Researchers in China and Japan have tested a novel process for coating titanium implants with bioactive composites. Their research suggests that titanium implants coated with calcium phosphate and gelatine have great potential in clinical joint replacements or dental implants.

Science and Technology of Advanced Materials

Surface staining of bone-implant interface four weeks (A, C, E) and eight weeks (B, D, F) after implantation.
A, B: pure titanium (Ti)
C, D: calcium phosphate (CaP)/Ti
E, F: CaP/gel/Ti. Much more new bone has formed on these composite rods compared to pure titanium and CaP/Ti. The composite rods are also seen to bond to the bone directly with no intervening soft tissue.

 

Titanium (Ti) and its alloys are the most popular materials used in orthopaedic implants because of their good mechanical and chemical properties, biocompatibility, corrosion resistance and low allergenicity. One drawback, however, is that they cannot bond directly to living bone, but need to be coated with bioactive materials to improve their integration.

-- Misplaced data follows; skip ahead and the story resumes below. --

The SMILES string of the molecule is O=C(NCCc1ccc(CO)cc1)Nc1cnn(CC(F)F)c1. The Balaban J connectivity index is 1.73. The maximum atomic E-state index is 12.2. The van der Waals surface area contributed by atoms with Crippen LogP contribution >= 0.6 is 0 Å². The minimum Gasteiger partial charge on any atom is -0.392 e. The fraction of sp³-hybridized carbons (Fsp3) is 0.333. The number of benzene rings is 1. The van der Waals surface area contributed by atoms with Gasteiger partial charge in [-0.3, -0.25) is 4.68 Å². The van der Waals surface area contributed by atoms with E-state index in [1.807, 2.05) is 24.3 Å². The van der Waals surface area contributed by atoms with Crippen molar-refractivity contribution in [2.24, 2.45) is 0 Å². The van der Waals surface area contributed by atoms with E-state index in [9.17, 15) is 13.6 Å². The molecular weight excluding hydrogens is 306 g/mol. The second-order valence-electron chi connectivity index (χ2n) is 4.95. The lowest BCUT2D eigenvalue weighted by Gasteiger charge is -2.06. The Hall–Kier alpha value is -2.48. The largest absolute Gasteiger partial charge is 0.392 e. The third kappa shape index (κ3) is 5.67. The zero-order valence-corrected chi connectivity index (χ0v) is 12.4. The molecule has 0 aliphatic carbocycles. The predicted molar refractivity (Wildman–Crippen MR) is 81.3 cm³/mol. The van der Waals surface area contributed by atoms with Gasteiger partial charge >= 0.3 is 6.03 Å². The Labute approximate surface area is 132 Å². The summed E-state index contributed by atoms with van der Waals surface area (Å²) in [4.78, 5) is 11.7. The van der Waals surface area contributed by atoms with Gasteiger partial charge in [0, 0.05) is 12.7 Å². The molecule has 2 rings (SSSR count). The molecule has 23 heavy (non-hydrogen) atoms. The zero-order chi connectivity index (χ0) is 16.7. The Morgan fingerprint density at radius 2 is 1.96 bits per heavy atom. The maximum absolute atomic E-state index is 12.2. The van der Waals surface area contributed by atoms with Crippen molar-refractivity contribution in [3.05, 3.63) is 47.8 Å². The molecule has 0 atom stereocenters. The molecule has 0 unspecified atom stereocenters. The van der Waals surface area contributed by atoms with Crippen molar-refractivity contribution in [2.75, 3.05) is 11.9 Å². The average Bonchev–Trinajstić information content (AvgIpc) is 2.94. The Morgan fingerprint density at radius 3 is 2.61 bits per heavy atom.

Calcium phosphate (CaP) and collagen are the main constituents of natural bone. Gelatine is a denatured form of collagen and because of that has excellent biodegradability and biocompatibility properties. Many organic-inorganic composites combine the advantages of the organic and inorganic components, hence a composite of CaP and gelatine may be an effective coating for Ti implants.

In a study published in the journal Science and Technology of Advanced Materials, researchers at Zhejiang University in China and Yamagata University in Japan tested a novel process for coating titanium implants with bioactive CaP/gelatine composites.

In the study, Wei-Qi Yan and colleagues implanted tiny 2mm by 10mm CaP/gel/Ti and CaP/Ti rods into the thighbone of rabbits, while pure Ti rods served as controls. Four and eight weeks following the operation, the researchers found much more new bone on the surface of the composite CaP/gel/Ti rods than in the other two groups. What’s more, the CaP/gel/Ti rods bonded to the surrounding bone directly, with no intervening soft tissue layer.

The team concluded that the CaP/gel/Ti implants not only enhanced the proliferation of stem cells and the differentiation of bone cells, but they also enhanced the ability of the implants to bond to bone. This research suggests that titanium implants coated with CaP and gelatine have great potential in clinical joint replacements or dental implants.

 

 

For further information contact:

Wei-Qi Yan
Department of Orthopaedic Surgery
School of Medicine, Zhejiang University
Hangzhou, People’s Republic of China
Email: mikewqyan@gmail.com